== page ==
Don’t Seek Happiness – Ironically if you want to be happier don’t seek happiness. Instead share your strengths and decide to work with passion and purpose and happiness will find you. The research shows that people are most energized when they are using their strengths for a bigger purpose beyond themselves. Whatever your job, decide to bring passion to it and find purpose in it. I’ve met bus drivers, administrative assistants, janitors and fast-food employees who are more passionate about their jobs and happier than some professional athletes making millions of dollars. Every job will get mundane and “old” if you let it but purpose and passion keep it fresh and make you happier.
Focus on Excellence instead of Success – When you focus on success you can easily fall into the trap of comparing yourself to others, looking over your shoulder, feeling envious, playing office politics, and competing against your fellow staff members instead of collaborating. However, when you focus on excellence you measure yourself against your own growth and potential. You strive to be the best you can be. You simply focus on getting better every day and this makes work more meaningful and rewarding.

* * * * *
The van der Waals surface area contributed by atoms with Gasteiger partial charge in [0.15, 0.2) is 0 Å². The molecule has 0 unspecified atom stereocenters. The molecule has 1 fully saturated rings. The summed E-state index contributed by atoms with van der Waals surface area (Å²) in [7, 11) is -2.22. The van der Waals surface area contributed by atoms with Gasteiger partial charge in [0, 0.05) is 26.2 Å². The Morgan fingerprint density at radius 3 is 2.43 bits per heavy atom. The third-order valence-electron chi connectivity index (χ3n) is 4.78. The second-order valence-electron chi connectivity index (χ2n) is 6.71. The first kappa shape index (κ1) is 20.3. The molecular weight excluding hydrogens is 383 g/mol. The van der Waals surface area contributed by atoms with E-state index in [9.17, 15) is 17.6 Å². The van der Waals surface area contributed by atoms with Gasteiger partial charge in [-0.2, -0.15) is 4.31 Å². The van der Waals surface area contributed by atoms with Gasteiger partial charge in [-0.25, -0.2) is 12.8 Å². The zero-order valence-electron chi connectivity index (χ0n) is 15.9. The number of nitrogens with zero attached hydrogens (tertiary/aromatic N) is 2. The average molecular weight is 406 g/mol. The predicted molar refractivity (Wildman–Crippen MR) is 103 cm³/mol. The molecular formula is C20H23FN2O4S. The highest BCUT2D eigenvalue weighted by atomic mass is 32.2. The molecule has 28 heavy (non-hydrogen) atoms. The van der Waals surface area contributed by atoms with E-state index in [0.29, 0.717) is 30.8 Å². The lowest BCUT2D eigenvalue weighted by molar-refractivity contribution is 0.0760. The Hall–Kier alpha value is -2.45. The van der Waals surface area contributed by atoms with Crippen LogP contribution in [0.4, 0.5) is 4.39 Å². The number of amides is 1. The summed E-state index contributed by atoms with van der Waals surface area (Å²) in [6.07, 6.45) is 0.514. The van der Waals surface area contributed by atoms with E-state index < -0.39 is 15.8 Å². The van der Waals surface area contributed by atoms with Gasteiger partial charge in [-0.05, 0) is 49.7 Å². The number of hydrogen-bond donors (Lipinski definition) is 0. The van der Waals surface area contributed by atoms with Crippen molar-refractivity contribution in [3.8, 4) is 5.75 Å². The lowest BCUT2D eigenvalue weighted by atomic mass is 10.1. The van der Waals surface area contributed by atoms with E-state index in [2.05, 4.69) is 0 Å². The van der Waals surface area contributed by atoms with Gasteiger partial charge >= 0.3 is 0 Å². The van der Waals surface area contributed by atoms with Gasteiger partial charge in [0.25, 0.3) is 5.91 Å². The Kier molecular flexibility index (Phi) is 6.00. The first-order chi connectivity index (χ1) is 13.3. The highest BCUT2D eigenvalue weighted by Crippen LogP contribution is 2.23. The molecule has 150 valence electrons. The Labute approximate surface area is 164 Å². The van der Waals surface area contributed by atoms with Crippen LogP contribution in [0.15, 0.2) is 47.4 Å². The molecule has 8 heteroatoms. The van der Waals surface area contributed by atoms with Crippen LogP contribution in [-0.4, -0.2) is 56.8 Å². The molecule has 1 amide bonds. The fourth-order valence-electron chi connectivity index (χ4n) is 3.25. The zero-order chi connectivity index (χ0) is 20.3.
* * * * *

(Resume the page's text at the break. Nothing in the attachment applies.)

Celebrate Together – While we shouldn’t depend on others to make us happy, by building a positive team or support group at work we will be happier. So instead of expecting others to make you happy, you proactively create the positive relationships that enhance your engagement, productivity and happiness. One great way to do this to huddle with your staff at the end of the week and have each person share their accomplishments, victories, and great moments of the week. This will produce great feelings on each week that inspire you and your team to come back to each day, keep up the great work, and make a difference daily.
Change is coming to our sport…yet whether via inclusion or revolution, only time will tell.
One of ASCA’s goals is to provide unusual “looks” at the concepts involved in teaching the ASCA Level 2 Stroke School. On Wednesday, Sept. 7, 2011 in San Diego, we’ll have such an unusual opportunity.